There are a number of other points that should be noted. The acreages given in the Tithe Applotment Books are in Irish or Plantation measure, which is 1.62 times larger than statute measure. Only occupiers of land at the time of the tithe composition are recorded, so not all heads of households living in a parish at the time are included. Only rural areas are systematically covered, although inhabitants of towns who held plots of cultivable land are included. The equivalent tax in urban areas, Minister’s Money, has left few records.
The Tithe Applotment Books are an important source of information for a wide variety of researchers of pre-Famine Ireland. They provide the first surviving national list of the occupiers of land, and are used by genealogists as a partial substitute for returns of the 1821 and 1831 censuses of population, which were destroyed in 1922. They also record information on the quality of land, and provide information on pre-Ordnance Survey territorial divisions, some of which were not recognised after the 1840s.
The National Archives hold the original Tithe Applotment Books only for the twenty-six counties of the Republic of Ireland. The books for the six counties of Northern Ireland are held in the Public Record Office of Northern Ireland in Belfast. (http://titheapplotmentbooks.nationalarchives.ie/search/tab/aboutmore.jsp)
Tithe Applotment of 1829
Patt Mealey is listed as having 28 acres of land. (8 acres of 2nd quality, 12 acres of 3rd quality & 8 acres of 4th quality)
Payment of Tithes: Richard Martin £0 5s 8d, James Daly £0 2s 10d & John Wilson £0 2s 10d
Griffiths Valuation 1855
In the Griffiths Valuation the area of land was 50 Acres, O Rood & 25 Perches with a land value of £12.0.0
Occupier of the Land
Directors of Law Life Assurance Co.
Poor Law Union Ireland
In Ireland the Poor Relief Act of 1838 divided into districts or “unions” in which the local taxable inhabitants were to be financially responsible for all paupers in the area. In 1898 the Poor Law Union was adopted as the basic administrative division in place of the civil parish and barony. Further subdivision into 828 registration districts and 3,751 district electoral divisions followed. Townlands were not arranged according to these divisions with parish and barony retained as a means to make comparisons with records gathered before 1898.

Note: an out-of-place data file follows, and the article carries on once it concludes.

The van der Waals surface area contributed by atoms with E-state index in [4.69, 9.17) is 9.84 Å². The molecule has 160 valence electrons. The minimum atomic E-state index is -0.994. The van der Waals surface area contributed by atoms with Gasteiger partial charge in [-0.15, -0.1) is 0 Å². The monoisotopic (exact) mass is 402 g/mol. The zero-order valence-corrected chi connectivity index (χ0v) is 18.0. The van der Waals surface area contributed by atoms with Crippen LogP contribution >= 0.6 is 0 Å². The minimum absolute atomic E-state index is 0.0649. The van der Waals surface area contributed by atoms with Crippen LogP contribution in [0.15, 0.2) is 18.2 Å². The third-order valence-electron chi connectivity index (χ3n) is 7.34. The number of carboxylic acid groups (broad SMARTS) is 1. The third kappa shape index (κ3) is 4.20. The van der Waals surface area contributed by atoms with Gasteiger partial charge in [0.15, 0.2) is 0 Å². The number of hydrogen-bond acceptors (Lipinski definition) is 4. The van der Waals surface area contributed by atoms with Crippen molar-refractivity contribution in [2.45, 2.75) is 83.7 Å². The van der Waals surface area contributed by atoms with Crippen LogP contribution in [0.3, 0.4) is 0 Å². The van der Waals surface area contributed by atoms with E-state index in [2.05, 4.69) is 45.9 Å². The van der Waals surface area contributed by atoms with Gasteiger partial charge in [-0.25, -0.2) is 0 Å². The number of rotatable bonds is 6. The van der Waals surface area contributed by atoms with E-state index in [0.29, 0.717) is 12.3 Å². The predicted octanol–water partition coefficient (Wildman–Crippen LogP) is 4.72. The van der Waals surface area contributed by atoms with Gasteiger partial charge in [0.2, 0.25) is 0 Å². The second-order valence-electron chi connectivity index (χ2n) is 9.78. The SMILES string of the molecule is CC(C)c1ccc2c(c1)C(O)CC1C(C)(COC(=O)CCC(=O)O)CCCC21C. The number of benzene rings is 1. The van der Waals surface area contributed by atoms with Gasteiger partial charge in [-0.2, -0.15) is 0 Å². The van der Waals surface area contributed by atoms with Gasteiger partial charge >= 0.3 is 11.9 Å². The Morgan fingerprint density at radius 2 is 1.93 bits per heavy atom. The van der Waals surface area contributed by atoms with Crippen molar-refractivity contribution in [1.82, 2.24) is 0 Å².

The 1838 Act
The main provisions of the 1838 Act were:
- The extension of the existing Poor Law Commissioners’ powers to Ireland, with the appointment of Assistant Commissioners who were to implement the Act in Ireland.
- The division of the country into Poor Law Unions based on Irish electoral divisions which were themselves made up from townlands.
- The creation of a Board of Guardians for each Union, two-thirds of whom were to be elected, the other third to be appointed ex officio.
- The setting up of a workhouse in each Union.
- The collection of a local poor-rate to finance the system.
- Assistance for emigration.
Initially, 130 Unions were created, based upon 2,049 electoral divisions. The divisions were composed of townlands, a peculiarly Irish unit, traditionally of 120 Irish acres in area. (Between 1848 and 1850, an additional 33 Unions were created by subdividing and reorganizing the boundaries of some existing Unions, particularly in the west of the country.
Boards of Guardians were elected annually on 25th March. Only rate-payers were eligible for election, which effectively disenfranchised most of the native Irish who were usually tenants at this time. Rate-payers were allowed between one and six votes depending on the size of a valuation of their property.
Population & Census Information
You can retrieve a list of people who lived in this townland from 1827 to 1911. This list is compiled from the following resources.
- The Tithe Applotment Books
- Griffith’s Valuation
- 1901 Census
- 1911 Census
List of nineteenth century and early twentieth century inhabitants.
1841 Nobody living in the townland
1851 Nobody living in the townland
1861 Nobody living in the townland
1871 Nobody living in the townland
1881 Nobody living in the townland
1891 Nobody living in the townland
1901 Nobody living in the townland
1911 Nobody living in the townland